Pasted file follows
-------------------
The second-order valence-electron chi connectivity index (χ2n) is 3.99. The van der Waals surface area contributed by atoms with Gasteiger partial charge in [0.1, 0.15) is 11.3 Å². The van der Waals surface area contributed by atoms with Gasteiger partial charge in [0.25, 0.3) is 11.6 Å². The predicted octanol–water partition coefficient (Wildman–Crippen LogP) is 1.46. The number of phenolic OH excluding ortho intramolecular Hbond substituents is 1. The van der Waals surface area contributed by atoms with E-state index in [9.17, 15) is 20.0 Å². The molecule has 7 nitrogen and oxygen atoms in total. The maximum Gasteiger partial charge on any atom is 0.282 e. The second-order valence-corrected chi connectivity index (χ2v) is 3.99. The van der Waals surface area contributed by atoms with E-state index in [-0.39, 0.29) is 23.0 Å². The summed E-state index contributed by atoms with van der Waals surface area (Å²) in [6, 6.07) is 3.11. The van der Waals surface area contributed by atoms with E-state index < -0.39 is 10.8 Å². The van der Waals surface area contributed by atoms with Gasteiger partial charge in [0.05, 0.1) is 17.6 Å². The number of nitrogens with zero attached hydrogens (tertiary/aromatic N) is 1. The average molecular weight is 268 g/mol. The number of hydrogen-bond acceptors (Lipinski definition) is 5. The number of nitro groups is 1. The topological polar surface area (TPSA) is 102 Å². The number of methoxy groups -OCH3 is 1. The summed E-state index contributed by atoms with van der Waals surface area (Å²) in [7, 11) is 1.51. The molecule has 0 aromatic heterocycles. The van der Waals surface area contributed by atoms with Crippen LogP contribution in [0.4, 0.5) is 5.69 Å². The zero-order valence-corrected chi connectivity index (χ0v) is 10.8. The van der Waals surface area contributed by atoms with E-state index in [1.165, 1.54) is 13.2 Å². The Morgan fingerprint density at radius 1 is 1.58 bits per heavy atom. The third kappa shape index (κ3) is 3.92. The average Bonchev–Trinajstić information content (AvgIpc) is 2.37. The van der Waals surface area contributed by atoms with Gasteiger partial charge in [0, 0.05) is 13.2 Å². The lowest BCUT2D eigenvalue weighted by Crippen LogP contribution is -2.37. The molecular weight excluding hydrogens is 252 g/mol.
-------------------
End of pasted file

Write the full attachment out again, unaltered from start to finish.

The second-order valence-electron chi connectivity index (χ2n) is 3.99. The van der Waals surface area contributed by atoms with Gasteiger partial charge in [0.1, 0.15) is 11.3 Å². The van der Waals surface area contributed by atoms with Gasteiger partial charge in [0.25, 0.3) is 11.6 Å². The predicted octanol–water partition coefficient (Wildman–Crippen LogP) is 1.46. The number of phenolic OH excluding ortho intramolecular Hbond substituents is 1. The van der Waals surface area contributed by atoms with E-state index in [9.17, 15) is 20.0 Å². The molecule has 7 nitrogen and oxygen atoms in total. The maximum Gasteiger partial charge on any atom is 0.282 e. The second-order valence-corrected chi connectivity index (χ2v) is 3.99. The van der Waals surface area contributed by atoms with E-state index in [-0.39, 0.29) is 23.0 Å². The summed E-state index contributed by atoms with van der Waals surface area (Å²) in [6, 6.07) is 3.11. The van der Waals surface area contributed by atoms with E-state index < -0.39 is 10.8 Å². The van der Waals surface area contributed by atoms with Gasteiger partial charge in [0.05, 0.1) is 17.6 Å². The number of nitrogens with zero attached hydrogens (tertiary/aromatic N) is 1. The average molecular weight is 268 g/mol. The number of hydrogen-bond acceptors (Lipinski definition) is 5. The number of nitro groups is 1. The topological polar surface area (TPSA) is 102 Å². The number of methoxy groups -OCH3 is 1. The summed E-state index contributed by atoms with van der Waals surface area (Å²) in [7, 11) is 1.51. The molecule has 0 aromatic heterocycles. The van der Waals surface area contributed by atoms with Crippen LogP contribution in [0.4, 0.5) is 5.69 Å². The zero-order valence-corrected chi connectivity index (χ0v) is 10.8. The van der Waals surface area contributed by atoms with E-state index in [1.165, 1.54) is 13.2 Å². The Morgan fingerprint density at radius 1 is 1.58 bits per heavy atom. The third kappa shape index (κ3) is 3.92. The average Bonchev–Trinajstić information content (AvgIpc) is 2.37. The van der Waals surface area contributed by atoms with Gasteiger partial charge in [0, 0.05) is 13.2 Å². The lowest BCUT2D eigenvalue weighted by Crippen LogP contribution is -2.37. The molecular weight excluding hydrogens is 252 g/mol.